Joplin New Member
- Skill Level
- Time with Product
Feb 9, 2007
- User Notes:
A nicely made 5" achromatic refractor that was a great deal when new.Cons:
No longer available new (used prices are high), rings and finder are junk.Comments:
I’ve been an avid amateur astronomer for the last twelve years. My first “real” telescope was a 6” Dynascope RV6 which I still use on occasion. Thanks in large part to the Astromart classifieds my collection now includes the Burgess 1278, an 80mm APO, 8” Dob, and a 10” F6 Newtonian.
Anticipation – When the Burgess Optical 1026 (4” F6) and 1278 (5” F8) achromatic refractors were announced on the Burgess Optical and ATWB websites they drew much interest from the Astromart Community. A combination of curiosity and a price that was simply too good to pass up convinced me to place an order for the 1278 with Burgess Optical. Speculation about these scopes on various Internet groups reached frenzy in the months that followed. There were a number of setbacks that delayed delivery of the telescopes. I already had a number of other scopes to use so I did my best to sit back and wait patiently for the 1278 to arrive.
In November of 2003 I received notice that a number of the 1278’s were ready for shipment with the exception of the thumbscrews for attaching the rings to the dovetail bar. I couldn’t wait any longer, I phoned Bill Burgess and made arrangements to pick up my 1278. I drove to Knoxville and met Bill and his wife Tammy in person. They were some of the nicest people I’ve met and Bill is so enthusiastic about astronomy and telescopes it is amazing. I did have a long drive back through the Smokey Mountains to get home so I had to leave earlier than I would have preferred.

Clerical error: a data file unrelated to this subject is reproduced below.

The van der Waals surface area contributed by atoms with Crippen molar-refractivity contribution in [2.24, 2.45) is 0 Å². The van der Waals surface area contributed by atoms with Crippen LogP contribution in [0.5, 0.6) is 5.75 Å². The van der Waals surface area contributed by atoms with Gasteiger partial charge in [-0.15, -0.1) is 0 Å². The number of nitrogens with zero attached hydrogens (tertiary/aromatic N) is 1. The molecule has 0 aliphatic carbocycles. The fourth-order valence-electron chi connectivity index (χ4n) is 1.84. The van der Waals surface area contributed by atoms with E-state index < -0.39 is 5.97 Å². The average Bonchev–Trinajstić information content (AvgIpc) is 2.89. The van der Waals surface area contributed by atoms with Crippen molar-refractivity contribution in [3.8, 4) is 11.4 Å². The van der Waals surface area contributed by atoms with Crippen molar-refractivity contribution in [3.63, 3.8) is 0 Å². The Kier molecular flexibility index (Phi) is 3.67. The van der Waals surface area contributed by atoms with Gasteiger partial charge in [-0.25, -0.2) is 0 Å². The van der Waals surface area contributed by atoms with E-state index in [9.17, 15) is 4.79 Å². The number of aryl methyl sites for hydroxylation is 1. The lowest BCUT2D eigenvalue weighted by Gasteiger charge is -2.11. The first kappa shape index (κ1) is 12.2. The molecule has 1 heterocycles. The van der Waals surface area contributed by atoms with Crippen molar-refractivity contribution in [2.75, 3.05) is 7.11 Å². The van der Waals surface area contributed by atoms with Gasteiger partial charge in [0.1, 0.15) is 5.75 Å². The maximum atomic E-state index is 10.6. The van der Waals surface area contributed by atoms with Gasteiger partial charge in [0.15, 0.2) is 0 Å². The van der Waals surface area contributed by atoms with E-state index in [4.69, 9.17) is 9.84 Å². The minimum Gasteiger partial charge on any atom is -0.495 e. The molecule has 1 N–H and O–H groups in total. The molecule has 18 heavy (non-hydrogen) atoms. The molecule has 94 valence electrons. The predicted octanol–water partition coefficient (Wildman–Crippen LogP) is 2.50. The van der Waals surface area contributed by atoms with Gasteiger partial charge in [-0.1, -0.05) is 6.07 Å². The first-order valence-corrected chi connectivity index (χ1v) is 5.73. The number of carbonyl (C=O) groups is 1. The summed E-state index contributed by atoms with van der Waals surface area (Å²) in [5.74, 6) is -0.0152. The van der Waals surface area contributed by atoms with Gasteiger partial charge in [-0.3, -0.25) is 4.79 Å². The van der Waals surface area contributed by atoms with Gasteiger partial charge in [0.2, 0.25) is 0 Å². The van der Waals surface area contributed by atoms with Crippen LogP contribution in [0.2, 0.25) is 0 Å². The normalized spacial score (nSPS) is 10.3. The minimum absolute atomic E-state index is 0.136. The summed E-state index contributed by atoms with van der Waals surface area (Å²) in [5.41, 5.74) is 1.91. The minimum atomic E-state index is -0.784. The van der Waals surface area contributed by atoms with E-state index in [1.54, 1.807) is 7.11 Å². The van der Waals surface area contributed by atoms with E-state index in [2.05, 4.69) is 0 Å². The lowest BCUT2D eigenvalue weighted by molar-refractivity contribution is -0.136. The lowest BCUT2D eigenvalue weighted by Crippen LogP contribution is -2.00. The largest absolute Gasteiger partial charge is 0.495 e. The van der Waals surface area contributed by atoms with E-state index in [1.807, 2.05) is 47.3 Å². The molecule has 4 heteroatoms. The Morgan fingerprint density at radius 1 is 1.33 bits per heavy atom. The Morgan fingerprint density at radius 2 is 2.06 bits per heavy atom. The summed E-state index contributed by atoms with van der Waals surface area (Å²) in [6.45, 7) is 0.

First Light 11/15/2003 - Conditions for first light with the 1278 were not good but I did manage to get some short but satisfying views through it before the clouds rolled in. The conditions the next night were better and I posted the following report in the Burgess Optical forum on Astromart:
I had the 1278 out last night for a multi-club dark sky observing session in the Sumter National Forest. The conditions were good to excellent with high, thin clouds drifting by at times. First target was Vega, which was a bit above the trees in the west. I used it to adjust the finder then inserted a 7mm Pentax XL eyepiece for 142x magnification. Vega appeared as a brilliant white orb surrounded by a dim violet halo. I headed over to the Ring Nebula and was surprised by the contrast of the image. The ring structure was very clearly defined as well as some irregularities in it (no filter was used). The Dumbbell Nebula was also quite nice and revealed a hint of texture/ structure. I couldn't wait any longer at this point - I had to check out Mars. I raised the power to 220x (9mm ortho, 2x barlow) and observed some well defined albedo features and the minuscule polar cap. I ran the power up to 275x (3.6mm Apogee Easy View) and was very impressed. The image was only beginning to break down under seeing conditions that were only average.